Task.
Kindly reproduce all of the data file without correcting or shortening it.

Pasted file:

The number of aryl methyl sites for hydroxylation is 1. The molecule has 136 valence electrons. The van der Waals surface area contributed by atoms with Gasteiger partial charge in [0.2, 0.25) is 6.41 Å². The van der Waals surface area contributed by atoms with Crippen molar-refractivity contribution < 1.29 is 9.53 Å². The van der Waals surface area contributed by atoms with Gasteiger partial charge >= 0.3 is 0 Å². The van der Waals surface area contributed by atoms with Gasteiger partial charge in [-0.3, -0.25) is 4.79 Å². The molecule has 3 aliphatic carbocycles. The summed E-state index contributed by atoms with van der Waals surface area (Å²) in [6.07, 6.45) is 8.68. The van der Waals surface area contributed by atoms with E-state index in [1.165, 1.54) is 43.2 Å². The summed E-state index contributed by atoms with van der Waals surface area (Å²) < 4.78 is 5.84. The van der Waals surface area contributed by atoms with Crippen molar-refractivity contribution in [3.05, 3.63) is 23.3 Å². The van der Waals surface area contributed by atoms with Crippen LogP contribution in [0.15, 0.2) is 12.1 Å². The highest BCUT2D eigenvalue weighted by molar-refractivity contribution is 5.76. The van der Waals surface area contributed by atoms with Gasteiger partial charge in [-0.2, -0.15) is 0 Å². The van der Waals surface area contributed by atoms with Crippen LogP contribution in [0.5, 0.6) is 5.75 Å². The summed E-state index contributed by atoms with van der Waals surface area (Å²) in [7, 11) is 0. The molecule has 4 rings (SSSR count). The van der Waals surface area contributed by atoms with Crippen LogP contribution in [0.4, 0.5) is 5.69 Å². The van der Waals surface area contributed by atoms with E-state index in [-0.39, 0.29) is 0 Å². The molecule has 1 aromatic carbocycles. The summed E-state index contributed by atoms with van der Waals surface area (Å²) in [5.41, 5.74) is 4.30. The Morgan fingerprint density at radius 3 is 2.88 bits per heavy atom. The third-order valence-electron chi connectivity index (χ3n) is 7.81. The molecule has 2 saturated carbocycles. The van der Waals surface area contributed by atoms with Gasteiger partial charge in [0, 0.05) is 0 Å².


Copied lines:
The number of aryl methyl sites for hydroxylation is 1. The molecule has 136 valence electrons. The van der Waals surface area contributed by atoms with Gasteiger partial charge in [0.2, 0.25) is 6.41 Å². The van der Waals surface area contributed by atoms with Crippen molar-refractivity contribution < 1.29 is 9.53 Å². The van der Waals surface area contributed by atoms with Gasteiger partial charge >= 0.3 is 0 Å². The van der Waals surface area contributed by atoms with Gasteiger partial charge in [-0.3, -0.25) is 4.79 Å². The molecule has 3 aliphatic carbocycles. The summed E-state index contributed by atoms with van der Waals surface area (Å²) in [6.07, 6.45) is 8.68. The van der Waals surface area contributed by atoms with E-state index in [1.165, 1.54) is 43.2 Å². The summed E-state index contributed by atoms with van der Waals surface area (Å²) < 4.78 is 5.84. The van der Waals surface area contributed by atoms with Crippen molar-refractivity contribution in [3.05, 3.63) is 23.3 Å². The van der Waals surface area contributed by atoms with Crippen LogP contribution in [0.15, 0.2) is 12.1 Å². The highest BCUT2D eigenvalue weighted by molar-refractivity contribution is 5.76. The van der Waals surface area contributed by atoms with Gasteiger partial charge in [-0.2, -0.15) is 0 Å². The van der Waals surface area contributed by atoms with Crippen LogP contribution in [0.5, 0.6) is 5.75 Å². The summed E-state index contributed by atoms with van der Waals surface area (Å²) in [7, 11) is 0. The molecule has 4 rings (SSSR count). The van der Waals surface area contributed by atoms with Crippen LogP contribution in [0.4, 0.5) is 5.69 Å². The van der Waals surface area contributed by atoms with E-state index in [-0.39, 0.29) is 0 Å². The molecule has 1 aromatic carbocycles. The summed E-state index contributed by atoms with van der Waals surface area (Å²) in [5.41, 5.74) is 4.30. The Morgan fingerprint density at radius 3 is 2.88 bits per heavy atom. The third-order valence-electron chi connectivity index (χ3n) is 7.81. The molecule has 2 saturated carbocycles. The van der Waals surface area contributed by atoms with Gasteiger partial charge in [0, 0.05) is 0 Å².